Leading by Following

If you saw the movie Saving Private Ryan, you witnessed a reenactment of the D-Day invasion up close, in brutal detail. Imagine how General Eisenhower, in command of the invasion, must have felt as he sent those young men onto the beaches. What an awesome responsibility. In many ways, what happened behind the scenes, as Eisenhower was deliberating what to do, is as powerful a story as the battle that followed, and it illustrates several biblical truths about true authority. A man who was with Eisenhower in the days prior to the Normandy invasion paints a dramatic picture. England's General Montgomery was urging Eisenhower not to invade; other generals were advising the opposite. Eisenhower never said a word. He paced back-and-forth in the room while all eyes were upon him. The fate of the whole war was in his hands—perhaps the fate of the entire world. Finally Eisenhower stopped his pacing, turned to the Generals and spoke: "All right," he said, "I have made a decision. Here is what we will do." He could not have been entirely sure that he was right, but he certainly could not convey any sense of doubt either. He gave an impressive example of a leader who strikes that delicate balance of authority without falling into authoritarianism. How do we strike that balance? We are all leaders in one arena or another, whether CEOs of corporations or parents of small families. We all need to know the biblical principles of leadership and authority. And the key to avoiding authoritarianism is through a profound awareness that, even though you lead others, God is leading you. Just as others submit to your authority, you submit to His. The best example of this was Mother Teresa: ninety tiny pounds, quiet, and meek. Yet, when this powerless nun came to Washington four years ago for the National Prayer Breakfast, in the midst of a room filled with pomp and power, she spoke with incredible moral authority and power on the subject of abortion. Her authority did not come from worldly power; it came from her submission to God, her holy life—a life spent sacrificially, serving the dying. Scripture teaches that all true authority comes from God. That means even secular leaders like Eisenhower, whether they realize it or not, point beyond themselves to the true source and locus of their authority. Christians must do even more: We can consciously strive to get our own egos out of the way and use our positions of authority to show others that there is Someone beyond ourselves to Whom we are accountable. By our gentleness and respect, we show those under our authority that we, too, are under authority. This is ultimately what commands respect from others—not bluster or bullying, but humility and a sober sense of responsibility. We should remember that authority for even a small group is a weighty responsibility. We're helping people in their walks with Christ, and that's a responsibility we can't carry alone. It may have appeared that Eisenhower carried the weight of the world on his shoulders, but he and all good leaders realize that ultimately such responsibilities are a trust from God. If we in any way glorify ourselves we forfeit the right to lead. So, whether you are leading a prayer group or a national ministry, what you should seek is not power but authority--a moral authority that comes from God. And it comes as a direct consequence of putting Him and others first.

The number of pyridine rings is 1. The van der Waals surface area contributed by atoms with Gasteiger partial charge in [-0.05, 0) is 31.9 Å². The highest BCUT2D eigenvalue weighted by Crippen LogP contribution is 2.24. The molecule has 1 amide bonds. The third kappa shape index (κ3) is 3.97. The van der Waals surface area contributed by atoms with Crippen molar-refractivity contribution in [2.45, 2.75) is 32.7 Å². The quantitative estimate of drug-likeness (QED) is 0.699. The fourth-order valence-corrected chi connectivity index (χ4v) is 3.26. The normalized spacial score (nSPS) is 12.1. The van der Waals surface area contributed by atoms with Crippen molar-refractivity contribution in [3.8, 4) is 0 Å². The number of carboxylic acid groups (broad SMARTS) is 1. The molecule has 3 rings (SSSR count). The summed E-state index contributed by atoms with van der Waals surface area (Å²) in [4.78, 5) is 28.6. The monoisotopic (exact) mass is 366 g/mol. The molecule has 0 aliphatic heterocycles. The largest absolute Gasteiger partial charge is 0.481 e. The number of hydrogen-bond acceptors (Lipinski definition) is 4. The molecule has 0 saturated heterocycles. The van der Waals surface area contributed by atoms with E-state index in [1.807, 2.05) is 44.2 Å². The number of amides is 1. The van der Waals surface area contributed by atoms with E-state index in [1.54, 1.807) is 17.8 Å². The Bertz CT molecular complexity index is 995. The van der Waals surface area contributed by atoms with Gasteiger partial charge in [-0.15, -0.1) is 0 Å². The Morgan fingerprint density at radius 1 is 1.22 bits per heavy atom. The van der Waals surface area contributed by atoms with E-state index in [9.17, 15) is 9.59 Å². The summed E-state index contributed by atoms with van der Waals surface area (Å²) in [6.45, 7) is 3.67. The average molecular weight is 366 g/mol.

Chuck Colson


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